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Big Splash

March 10, 1994|JONATHAN GOLD

Behold the major Cantonese restaurant, home to a thousand wedding feasts, gleaming centerpiece of what seems like half the new developments in Chinatown or the San Gabriel Valley. They're big, these places, long as a soccer field and nearly as wide, typically dominated by wall-size fish tanks, encrusted with marble, home to massively crowded dim sum breakfasts and extravagant seafood dinners. The Chinese restaurants I'm normally drawn to tend to be smaller, more intimate than the Cantonese behemoths, which seem sometimes to be more about opulence than food.

Big Cantonese places may serve pan-fried scallops and steamed fish to small parties, but they really exist to cater banquet feasts of expensive ingredients--sea cucumber, abalone, birds' nest, sharks' fin--for business dinners and grand family functions. And while the cooking may occasionally be superb (competition is brutal: no Chinese restaurant has ever done well without a good kitchen staff), it is also sometimes beside the point, as at the French restaurants that sate you with standard-issue foie gras and truffles.

There are so many of these Cantonese restaurants that they have come to seem almost routine, though almost any of them might be considered the single best Chinese place in almost any city outside California. And almost the moment one of them makes some innovation, such as grill carts for dim sum or special thick sauces based on sweet mayonnaise, it is copied by all the rest. A well-run Cantonese seafood palace has considerable pleasures of its own: dim sum, decent barbecue and impeccably fresh fish.

Seaworld is a shiny Cantonese seafood restaurant in Rosemead, a sleepy suburb that seems to be the latest San Gabriel Valley town to roll over from doughnut shops and trailer parks to Chinese shopping centers. Sort of a stadium-size exemplar of high-tech Art Deco futurism, like something out of a Robocop world with ziggurats and chandeliers and fish tanks, Seaworld is neither the best nor the worst Cantonese seafood restaurant in town. Actually, I'm kind of fond of the place.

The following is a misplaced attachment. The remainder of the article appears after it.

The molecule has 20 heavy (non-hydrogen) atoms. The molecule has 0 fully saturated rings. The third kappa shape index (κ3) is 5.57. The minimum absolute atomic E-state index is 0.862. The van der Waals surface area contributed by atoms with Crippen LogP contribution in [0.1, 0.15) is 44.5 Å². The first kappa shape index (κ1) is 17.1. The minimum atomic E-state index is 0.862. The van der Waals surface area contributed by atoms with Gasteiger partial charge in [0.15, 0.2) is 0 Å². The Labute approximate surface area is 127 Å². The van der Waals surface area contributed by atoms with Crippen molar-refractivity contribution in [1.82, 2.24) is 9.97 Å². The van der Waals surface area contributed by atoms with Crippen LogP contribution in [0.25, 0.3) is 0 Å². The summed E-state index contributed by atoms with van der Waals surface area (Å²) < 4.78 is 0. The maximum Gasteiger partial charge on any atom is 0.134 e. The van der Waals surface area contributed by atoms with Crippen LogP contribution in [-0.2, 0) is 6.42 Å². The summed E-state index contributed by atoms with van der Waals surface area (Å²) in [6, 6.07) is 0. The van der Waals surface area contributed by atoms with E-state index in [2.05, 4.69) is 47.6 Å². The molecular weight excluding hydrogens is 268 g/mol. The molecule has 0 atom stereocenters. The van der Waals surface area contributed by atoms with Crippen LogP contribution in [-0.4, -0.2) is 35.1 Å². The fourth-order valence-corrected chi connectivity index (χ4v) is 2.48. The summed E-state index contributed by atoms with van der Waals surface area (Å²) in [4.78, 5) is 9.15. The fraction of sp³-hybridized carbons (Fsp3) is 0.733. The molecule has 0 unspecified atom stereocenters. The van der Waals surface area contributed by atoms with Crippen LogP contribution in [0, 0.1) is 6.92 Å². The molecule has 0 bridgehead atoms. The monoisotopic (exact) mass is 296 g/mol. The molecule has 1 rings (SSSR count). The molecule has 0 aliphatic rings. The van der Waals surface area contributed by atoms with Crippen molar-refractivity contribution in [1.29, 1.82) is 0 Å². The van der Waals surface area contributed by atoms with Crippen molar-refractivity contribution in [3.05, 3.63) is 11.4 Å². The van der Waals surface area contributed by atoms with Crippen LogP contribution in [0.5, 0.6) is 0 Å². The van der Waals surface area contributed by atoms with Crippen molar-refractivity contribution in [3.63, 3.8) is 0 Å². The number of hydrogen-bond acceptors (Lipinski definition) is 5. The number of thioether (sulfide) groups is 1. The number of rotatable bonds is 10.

Weekend mornings, people surge through the door for dim sum

breakfasts, more or less the usual parade of rolling steam tables, hampers full of rice porridge, trays of glistening baked pork buns, segmented carts that conceal chile-spiked stews of tripe and various tubes. Here are fried crullers wrapped in slippery rice noodles; rich constructs of whitefish braised with Virginia ham; platters of roast duck; half-globes of sticky rice flavored with sweet Chinese sausage; fat, pale dumplings stuffed with an intensely green mince of vegetables, with shrimp and pork forcemeats, with fresh scallops.

Griddle carts circulate the room, preceded by wafts of their sweetly fragrant smoke, ready to grill to order rich squares of taro; fishcake-stuffed bell peppers; chewy rice noodles spiked with scallions and dried shrimp. From a cart puffing steam comes freshly boiled Chinese broccoli with oyster sauce and sliced geoduck clam with a peppery dip. From one glassed-in cart come baroquely decorated Chinese Jell-O desserts; from another comes rather flabby barbecued duck and chicken, along with sesame-scented jellyfish salad and pale slices of pork. It's good. It's cheap. It may not be quite at the level of Empress Pavilion or Harbor Village, but the lines are a little shorter, and the waiters seem nicer to kids.

At dinner, Seaworld gears up for the banquet crowd, which comes because the place is new, but also for specialties such as superbly crisp Hong Kong fried chicken, lacquer-skinned and accompanied by a small dish of pepper-salt as a dip; for braised ducks' feet served with crunchy, pungent mustard greens; for simply steamed geoduck.

The rage in high-end Cantonese places these days is for a mixture of seafood with Western sweets, and one of the best--and most unusual--of Seaworld's dishes involves shrimp garnished with Twinkie-shaped crullers of deep-fried sweet custard, which works better than you'd think it might. Another dish of crunchy fried shrimp tossed in something like hot Miracle Whip and garnished with candied walnuts is pretty good if you ignore the fact that the combination tastes pretty weird.

There are decent whole shrimp "baked" in spicy salt; perfectly nice live rock cod steamed with ginger and scallions; live steamed shrimp--and disappointing pan-fried scallops, jellyfish and chicken steamed with ham. Still, all in all, Seaworld is a reliable place, especially if there's hot peanut soup for dessert.

* Seaworld

8118 E. Garvey Ave., Rosemead, (818) 288-2898. Open Monday-Friday 9 a.m. to 3 p.m. and 5 to 10 p.m. Saturday-Sunday 8 a.m. to 3 p.m. and 5 to 10 p.m. American Express, MasterCard and Visa accepted. Full bar. Takeout. Lot parking. Dim sum for two, food only, $12-$20; dinner for two, food only, $18-$32, substantially more with live seafood.

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